In Living in Spin: Narrative as a Distributed Ontology of Human Action, Porter presents an ontological study of acts. The study, he states up front, is an inquiry “in service of the goals in theology.” During his discussion, Porter covers philosophers from Aristotle to Kierkegaard, Heidegger to Ricoeur. Porter’s book is complex and will not be easily accessible to those without a background in philosophy.
One of the book’s major arguments is that in order to understand the being or meaning of an act, the act must be viewed within the context of its “narratability” [sic]. Rather than interpreting an act in terms of cause and effect, Porter proposes that it be understood as part of a narrative in which humans have a stake. How we view an act is dependent upon what came before and what is included in the narrative. Acts, in other words, “get their being only from the narrative choices made in narrating them.”
Whether a narrative is authentic or true depends on whether the choices of what to include or leave out were made responsibly. Ultimately, the choices must be made with an eye to the community and, ideally, according to Porter, with reference to the biblical Covenant and the Passion of Christ.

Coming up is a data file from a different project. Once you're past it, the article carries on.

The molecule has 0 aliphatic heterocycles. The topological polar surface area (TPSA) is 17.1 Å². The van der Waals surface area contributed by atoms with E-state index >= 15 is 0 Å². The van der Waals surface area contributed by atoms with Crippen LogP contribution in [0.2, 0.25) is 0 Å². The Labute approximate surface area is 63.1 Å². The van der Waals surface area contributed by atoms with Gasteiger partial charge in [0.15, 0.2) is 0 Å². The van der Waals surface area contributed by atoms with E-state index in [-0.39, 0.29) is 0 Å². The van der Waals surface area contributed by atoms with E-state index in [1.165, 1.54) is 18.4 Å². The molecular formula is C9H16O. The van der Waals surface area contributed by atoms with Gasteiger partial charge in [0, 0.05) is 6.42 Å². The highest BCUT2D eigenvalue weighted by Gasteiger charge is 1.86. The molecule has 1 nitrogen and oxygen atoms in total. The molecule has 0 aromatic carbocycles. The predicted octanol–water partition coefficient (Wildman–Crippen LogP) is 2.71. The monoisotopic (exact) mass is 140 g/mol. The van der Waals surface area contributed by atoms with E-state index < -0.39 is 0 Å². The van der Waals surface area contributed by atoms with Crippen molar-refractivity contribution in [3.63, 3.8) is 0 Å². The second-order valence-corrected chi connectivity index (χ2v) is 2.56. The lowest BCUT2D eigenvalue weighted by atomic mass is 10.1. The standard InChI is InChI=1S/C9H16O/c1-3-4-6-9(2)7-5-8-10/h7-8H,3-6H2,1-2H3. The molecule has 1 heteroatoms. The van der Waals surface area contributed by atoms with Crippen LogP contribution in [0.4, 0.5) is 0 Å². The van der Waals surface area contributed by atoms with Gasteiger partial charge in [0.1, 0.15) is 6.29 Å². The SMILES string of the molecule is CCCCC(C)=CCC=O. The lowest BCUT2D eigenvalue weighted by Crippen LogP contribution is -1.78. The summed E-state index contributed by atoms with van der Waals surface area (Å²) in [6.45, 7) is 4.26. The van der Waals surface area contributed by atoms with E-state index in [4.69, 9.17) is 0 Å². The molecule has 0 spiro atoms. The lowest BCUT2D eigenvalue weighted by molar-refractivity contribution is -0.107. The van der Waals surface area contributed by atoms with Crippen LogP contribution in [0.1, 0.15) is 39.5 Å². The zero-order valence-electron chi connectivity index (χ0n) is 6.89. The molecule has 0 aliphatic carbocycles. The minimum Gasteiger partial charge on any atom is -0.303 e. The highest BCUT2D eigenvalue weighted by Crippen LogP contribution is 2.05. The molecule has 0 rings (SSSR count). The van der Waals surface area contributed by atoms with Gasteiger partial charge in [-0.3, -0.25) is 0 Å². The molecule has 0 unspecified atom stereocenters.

Although Porter’s arguments supporting narrative as a distributed ontology are insightful and comprehensive, his language is sometimes convoluted and opaque. With some work it’s possible to untangle this sentence within the context of its paragraph: “The relationship that relates itself to itself is constituted by much other, long before it is constituted by an Other.” But most readers will wish that Porter had couched it and similar passages in more intelligible terms. Nevertheless, this book may be of interest to those who have a penchant for ontology with an emphasis on Heidegger and Ricoeur.
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